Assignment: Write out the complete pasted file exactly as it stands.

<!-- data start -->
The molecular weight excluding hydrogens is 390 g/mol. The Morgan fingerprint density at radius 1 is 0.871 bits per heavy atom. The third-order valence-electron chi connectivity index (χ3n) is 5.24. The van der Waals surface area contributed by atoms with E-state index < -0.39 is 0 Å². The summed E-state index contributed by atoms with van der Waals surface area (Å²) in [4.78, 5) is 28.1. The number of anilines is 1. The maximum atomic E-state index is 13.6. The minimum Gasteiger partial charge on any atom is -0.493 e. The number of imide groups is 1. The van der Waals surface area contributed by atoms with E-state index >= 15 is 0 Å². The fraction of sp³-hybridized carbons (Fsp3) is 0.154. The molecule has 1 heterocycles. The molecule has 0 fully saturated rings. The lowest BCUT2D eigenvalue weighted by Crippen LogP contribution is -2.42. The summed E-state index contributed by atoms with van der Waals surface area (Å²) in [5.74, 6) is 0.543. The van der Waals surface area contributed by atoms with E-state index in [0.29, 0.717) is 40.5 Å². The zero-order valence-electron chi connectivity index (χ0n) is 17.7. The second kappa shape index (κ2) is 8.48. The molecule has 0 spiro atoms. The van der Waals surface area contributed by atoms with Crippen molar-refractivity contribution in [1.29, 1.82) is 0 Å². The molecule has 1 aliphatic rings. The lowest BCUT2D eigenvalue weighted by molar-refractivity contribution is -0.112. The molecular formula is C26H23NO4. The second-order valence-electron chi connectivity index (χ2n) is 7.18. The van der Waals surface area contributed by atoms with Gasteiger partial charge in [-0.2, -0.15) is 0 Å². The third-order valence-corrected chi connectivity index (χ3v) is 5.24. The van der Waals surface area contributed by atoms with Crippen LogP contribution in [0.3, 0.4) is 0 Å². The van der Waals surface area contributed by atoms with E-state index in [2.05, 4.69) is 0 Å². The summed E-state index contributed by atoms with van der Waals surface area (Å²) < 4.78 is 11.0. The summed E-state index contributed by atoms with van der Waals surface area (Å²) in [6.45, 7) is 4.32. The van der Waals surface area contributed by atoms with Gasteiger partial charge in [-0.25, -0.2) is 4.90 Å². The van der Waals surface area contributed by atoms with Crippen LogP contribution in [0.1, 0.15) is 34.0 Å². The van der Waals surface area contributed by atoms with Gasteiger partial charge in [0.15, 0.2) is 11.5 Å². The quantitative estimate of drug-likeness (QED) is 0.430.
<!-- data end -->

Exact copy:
The molecular weight excluding hydrogens is 390 g/mol. The Morgan fingerprint density at radius 1 is 0.871 bits per heavy atom. The third-order valence-electron chi connectivity index (χ3n) is 5.24. The van der Waals surface area contributed by atoms with E-state index < -0.39 is 0 Å². The summed E-state index contributed by atoms with van der Waals surface area (Å²) in [4.78, 5) is 28.1. The number of anilines is 1. The maximum atomic E-state index is 13.6. The minimum Gasteiger partial charge on any atom is -0.493 e. The number of imide groups is 1. The van der Waals surface area contributed by atoms with E-state index >= 15 is 0 Å². The fraction of sp³-hybridized carbons (Fsp3) is 0.154. The molecule has 1 heterocycles. The molecule has 0 fully saturated rings. The lowest BCUT2D eigenvalue weighted by Crippen LogP contribution is -2.42. The summed E-state index contributed by atoms with van der Waals surface area (Å²) in [5.74, 6) is 0.543. The van der Waals surface area contributed by atoms with E-state index in [0.29, 0.717) is 40.5 Å². The zero-order valence-electron chi connectivity index (χ0n) is 17.7. The second kappa shape index (κ2) is 8.48. The molecule has 0 spiro atoms. The van der Waals surface area contributed by atoms with Crippen molar-refractivity contribution in [1.29, 1.82) is 0 Å². The molecule has 1 aliphatic rings. The lowest BCUT2D eigenvalue weighted by molar-refractivity contribution is -0.112. The molecular formula is C26H23NO4. The second-order valence-electron chi connectivity index (χ2n) is 7.18. The van der Waals surface area contributed by atoms with Gasteiger partial charge in [-0.2, -0.15) is 0 Å². The third-order valence-corrected chi connectivity index (χ3v) is 5.24. The van der Waals surface area contributed by atoms with Crippen LogP contribution in [0.3, 0.4) is 0 Å². The van der Waals surface area contributed by atoms with E-state index in [2.05, 4.69) is 0 Å². The summed E-state index contributed by atoms with van der Waals surface area (Å²) < 4.78 is 11.0. The summed E-state index contributed by atoms with van der Waals surface area (Å²) in [6.45, 7) is 4.32. The van der Waals surface area contributed by atoms with Gasteiger partial charge in [-0.25, -0.2) is 4.90 Å². The van der Waals surface area contributed by atoms with Crippen LogP contribution in [0.1, 0.15) is 34.0 Å². The van der Waals surface area contributed by atoms with Gasteiger partial charge in [0.15, 0.2) is 11.5 Å². The quantitative estimate of drug-likeness (QED) is 0.430.